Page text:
Sloan: When you say that, I have to inquire, when you say, MOSTLY out of trouble, what are some stories that come to mind, or things you may think about that he may have shared with you?
Dale: Well, one story was when he was dating my mother, and they had a date right here in this theater. There was another man here that had a crush on my mother while my dad was dating her. He decided he was going to whup my dad when they came out of the theater here with my mother. (Laughter.) Victor Hahn was a friend of my dad that lived here. He was known to be a really good fighter, Victor was. He was fast and strong and anyway, he caught Sandler and whipped Sandler right outside the doors for my dad’s sake. He and my dad were friends.
Sloan: A bit of a Peyton Place! Right here in George West. (Laughter.) So, their involvement with the farm? Did they stay? Who took over your grandfather’s farm?
Dale: My grandfather farmed that until he got too old to, and they moved to Belmont, Texas. After that he rented it out.
Sloan: I see. So the boys, none of the boys took the farm as far as working the farm?
Sloan: You mentioned this other correspondence that you have between Mr. West and your grandfather. Does much of that have to do with his work, his agriculture work back and forth?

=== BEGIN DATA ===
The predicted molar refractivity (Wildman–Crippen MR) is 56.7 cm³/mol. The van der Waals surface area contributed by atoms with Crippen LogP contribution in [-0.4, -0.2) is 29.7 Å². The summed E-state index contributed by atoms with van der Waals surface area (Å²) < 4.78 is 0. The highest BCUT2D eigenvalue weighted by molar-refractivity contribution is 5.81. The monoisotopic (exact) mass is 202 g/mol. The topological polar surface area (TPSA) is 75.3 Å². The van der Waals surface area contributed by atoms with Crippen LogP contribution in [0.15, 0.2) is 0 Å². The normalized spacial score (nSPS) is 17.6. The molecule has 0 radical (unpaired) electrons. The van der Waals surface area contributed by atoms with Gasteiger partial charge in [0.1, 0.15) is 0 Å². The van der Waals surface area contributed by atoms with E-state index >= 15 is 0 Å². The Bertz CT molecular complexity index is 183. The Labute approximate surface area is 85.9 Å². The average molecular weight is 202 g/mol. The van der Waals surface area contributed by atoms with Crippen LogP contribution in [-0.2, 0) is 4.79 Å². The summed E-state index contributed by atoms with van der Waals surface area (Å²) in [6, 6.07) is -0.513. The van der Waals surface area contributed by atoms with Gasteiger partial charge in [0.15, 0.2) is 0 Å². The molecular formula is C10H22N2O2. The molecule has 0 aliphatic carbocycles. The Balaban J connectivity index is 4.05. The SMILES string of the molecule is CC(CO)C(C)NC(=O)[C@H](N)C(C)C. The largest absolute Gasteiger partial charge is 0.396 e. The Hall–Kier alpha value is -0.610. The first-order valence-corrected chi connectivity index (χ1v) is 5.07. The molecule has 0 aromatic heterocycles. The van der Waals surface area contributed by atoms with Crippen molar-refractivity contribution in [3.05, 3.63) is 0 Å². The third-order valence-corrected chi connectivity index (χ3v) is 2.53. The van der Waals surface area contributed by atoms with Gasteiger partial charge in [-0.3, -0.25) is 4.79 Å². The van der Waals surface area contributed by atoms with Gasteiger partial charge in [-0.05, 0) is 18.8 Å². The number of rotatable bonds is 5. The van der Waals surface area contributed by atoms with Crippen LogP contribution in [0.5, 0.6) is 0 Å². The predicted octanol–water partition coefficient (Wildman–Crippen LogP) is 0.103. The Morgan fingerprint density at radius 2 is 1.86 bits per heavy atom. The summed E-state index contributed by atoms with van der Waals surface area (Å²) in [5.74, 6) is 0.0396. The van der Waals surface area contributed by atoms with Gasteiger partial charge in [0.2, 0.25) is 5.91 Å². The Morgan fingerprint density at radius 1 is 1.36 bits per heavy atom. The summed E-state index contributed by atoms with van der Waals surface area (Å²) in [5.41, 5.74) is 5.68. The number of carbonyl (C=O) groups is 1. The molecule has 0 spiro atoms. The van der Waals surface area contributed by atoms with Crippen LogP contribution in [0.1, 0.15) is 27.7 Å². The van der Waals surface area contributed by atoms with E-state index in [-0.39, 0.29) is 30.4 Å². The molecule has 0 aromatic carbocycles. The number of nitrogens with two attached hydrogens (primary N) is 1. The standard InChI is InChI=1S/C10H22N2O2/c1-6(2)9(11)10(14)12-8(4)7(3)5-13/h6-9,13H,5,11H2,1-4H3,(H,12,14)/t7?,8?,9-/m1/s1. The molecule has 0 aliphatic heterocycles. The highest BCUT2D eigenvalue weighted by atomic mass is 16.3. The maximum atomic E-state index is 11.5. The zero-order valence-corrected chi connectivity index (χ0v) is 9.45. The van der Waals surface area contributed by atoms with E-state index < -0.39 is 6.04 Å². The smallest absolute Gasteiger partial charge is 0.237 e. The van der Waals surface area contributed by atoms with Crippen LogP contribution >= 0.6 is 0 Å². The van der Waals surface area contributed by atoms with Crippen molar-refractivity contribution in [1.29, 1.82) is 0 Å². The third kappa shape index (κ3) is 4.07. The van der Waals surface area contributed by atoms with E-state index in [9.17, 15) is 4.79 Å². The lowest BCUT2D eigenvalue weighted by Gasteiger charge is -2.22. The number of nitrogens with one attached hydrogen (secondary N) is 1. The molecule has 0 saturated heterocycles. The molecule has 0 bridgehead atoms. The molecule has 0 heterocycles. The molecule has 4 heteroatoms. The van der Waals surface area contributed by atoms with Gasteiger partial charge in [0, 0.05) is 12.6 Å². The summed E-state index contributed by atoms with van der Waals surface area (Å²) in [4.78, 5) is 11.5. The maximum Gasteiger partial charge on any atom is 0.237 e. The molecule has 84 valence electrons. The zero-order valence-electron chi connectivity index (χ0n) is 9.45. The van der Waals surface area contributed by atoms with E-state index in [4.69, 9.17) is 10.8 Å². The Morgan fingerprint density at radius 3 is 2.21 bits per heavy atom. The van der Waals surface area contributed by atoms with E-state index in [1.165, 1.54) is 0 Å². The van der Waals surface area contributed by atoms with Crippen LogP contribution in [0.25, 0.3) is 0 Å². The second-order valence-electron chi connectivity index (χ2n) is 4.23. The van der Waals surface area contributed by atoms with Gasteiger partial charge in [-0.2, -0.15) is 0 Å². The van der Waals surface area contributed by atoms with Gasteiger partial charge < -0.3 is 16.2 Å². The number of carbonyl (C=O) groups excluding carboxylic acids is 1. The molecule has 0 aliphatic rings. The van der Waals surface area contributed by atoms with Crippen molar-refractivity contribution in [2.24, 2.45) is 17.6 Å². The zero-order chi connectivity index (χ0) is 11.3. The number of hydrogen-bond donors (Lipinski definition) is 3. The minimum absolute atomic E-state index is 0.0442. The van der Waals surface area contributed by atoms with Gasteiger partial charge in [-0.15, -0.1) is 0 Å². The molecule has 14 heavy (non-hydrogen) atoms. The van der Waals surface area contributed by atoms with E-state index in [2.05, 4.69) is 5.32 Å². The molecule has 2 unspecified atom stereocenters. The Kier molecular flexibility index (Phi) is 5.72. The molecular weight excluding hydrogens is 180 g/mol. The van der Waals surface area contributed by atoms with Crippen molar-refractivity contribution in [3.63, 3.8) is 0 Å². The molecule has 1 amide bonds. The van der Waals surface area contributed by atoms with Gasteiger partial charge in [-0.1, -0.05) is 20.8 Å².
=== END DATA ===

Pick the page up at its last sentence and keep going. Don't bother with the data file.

Dale: Some of it did, but there is one letter about him just being a friend of my grandfather that I think is quite noteworthy. If I can take just a second to read it.
Letter: It shows the kind of man Mr. West was and what kind of friend that he was.
" I hear this morning from T. R. Coker that Albert Burrell’s family has been very sick, and that his wife is in bed now. I will ship tomorrow by Wells Fargo Express a case of crazy water from Mineral Wells west of Ft. Worth which is considered to be the equal of any mineral water in the United States.
I am shipping another small box that has some other medicines for Mrs. Burrell. I want you, as soon as your read this letter, to try to make arrangements with some reliable party that has an automobile that won’t break down to be at the depot at the arrival of the down train tomorrow, and take these two packages immediately out to Albert Burrell. The directions are on all the medicine in the small box and there is also on the bottles of crazy water.